The specimen was photographed and preserved in the ichthyological collection of the Institute for Marine Coastal Environmental (IAMC) of the National Council of Research (CNR) in Messina (Italy).

3. Results and Discussion

The first finding of Sphoeroides pachygaster in the Strait of Messina was an adult male that weighted 461.5 g (Figure 2). The morphometric measurement with percents of total length (% of TL) and meristic counts are shown in Table 1.

tab1
Table 1: Morphometric measurements (in mm and F% of TL) and meristic counts of S. pachygaster caught in the Strait of Messina.
462407.fig.002
Figure 2: S. pachygaster captured in the Strait of Messina (Central Mediterranean Sea).

Identification was made by skin completely smooth with total lack of scales, spines, and body plates; one lateral line on each side convoluted; body inflatable, with large head and snout rounded; with beak-like jaws with two large teeth on each jaw forming a dental plate with entire cutting edge (Figure 3); eyes big and oval with a flat interorbital space; dorsal fin single placed in front of the similar-shaped anal fin, pelvic fin absent and caudal fin truncated or slightly concave; colour greyish on dorsal surface with brownish spots; belly whitish pale grey; caudal fin base dark.

462407.fig.003
Figure 3: Particular of teeth of S. pachygaster.

Morphology, colour, morphometric measurements, and meristic counts of this blunthead puffer agree with previous descriptions [3, 11, 12, 17, 21]. The number of alien fish species increased recently in the Black Sea-Mediterranean Basin because of the opening of the Suez Canal, climate change, and international shipping activities [22]. Introduction of Alien species to new ecosystem is considered to be a major threat to its biodiversity, structure, and function [23, 24]. More than 790 alien species have been introduced to the Mediterranean Sea, most of which are benthos and fish species [25]. Movements of species in relation with global warming may increase spatial overlapping between exotic and endemic species, which is a critical issue for the conservation of biodiversity. Marine biological invasions are becoming a reality with sometimes devastating effects [26]. At the same time, it is important to study the genotypic changes of new populations driven by natural selection through the interactions with indigenous populations and in response to the new abiotic environment. Records of the Indo-Pacific and Atlantic fish species from the Mediterranean areas increase continuously [27]. In particular in the Ionian Sea S. pachygaster, after its first occurrence in 1991, showed a significant increase with time and there is now a steady population [28].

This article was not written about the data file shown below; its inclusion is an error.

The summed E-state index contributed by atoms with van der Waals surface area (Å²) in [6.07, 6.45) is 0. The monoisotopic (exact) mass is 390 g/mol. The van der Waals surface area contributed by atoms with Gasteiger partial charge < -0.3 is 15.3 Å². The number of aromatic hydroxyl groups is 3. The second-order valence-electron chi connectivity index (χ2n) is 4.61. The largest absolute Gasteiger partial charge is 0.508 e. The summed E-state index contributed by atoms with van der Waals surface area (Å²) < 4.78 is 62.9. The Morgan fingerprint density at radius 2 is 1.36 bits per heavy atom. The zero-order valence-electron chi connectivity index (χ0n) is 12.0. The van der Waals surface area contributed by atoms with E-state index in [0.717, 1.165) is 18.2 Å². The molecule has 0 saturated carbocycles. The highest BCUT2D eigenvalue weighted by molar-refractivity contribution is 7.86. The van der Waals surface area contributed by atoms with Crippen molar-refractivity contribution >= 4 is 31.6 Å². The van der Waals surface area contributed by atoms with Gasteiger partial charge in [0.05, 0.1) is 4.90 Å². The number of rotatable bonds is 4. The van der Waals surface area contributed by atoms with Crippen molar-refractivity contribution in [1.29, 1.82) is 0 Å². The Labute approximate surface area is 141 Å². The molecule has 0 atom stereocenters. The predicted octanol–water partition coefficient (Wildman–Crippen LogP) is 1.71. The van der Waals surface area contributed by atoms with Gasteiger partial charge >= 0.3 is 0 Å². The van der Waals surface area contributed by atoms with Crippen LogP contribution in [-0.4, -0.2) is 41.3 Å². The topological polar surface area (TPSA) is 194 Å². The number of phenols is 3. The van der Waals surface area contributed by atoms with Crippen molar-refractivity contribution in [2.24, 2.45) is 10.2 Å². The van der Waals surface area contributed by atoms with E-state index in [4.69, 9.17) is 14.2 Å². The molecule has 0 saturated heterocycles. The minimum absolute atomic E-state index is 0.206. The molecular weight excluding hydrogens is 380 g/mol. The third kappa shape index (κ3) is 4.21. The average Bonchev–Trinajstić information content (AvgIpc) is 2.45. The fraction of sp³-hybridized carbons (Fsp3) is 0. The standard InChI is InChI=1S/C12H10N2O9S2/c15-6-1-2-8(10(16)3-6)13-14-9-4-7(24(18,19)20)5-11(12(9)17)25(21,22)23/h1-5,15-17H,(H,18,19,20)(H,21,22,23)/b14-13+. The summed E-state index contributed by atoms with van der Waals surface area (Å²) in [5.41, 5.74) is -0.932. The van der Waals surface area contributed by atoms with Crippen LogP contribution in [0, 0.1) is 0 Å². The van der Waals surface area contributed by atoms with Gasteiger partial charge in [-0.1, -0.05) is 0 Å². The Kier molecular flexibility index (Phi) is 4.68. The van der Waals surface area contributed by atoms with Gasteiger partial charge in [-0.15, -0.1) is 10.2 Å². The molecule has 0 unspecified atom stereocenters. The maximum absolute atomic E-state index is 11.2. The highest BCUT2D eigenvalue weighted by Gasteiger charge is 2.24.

This note provides information about a new discovery of Sphoeroides pachygaster. In this Mediterranean area all records and stranding due to upwelling phenomena (typical of the Straits of Messina) should be reported.

Acknowledgment

The authors wish to thank the Sicilian fisherman, La Fauci Giuseppe, who kindly provided the specimen of Sphoeroides pachygaster.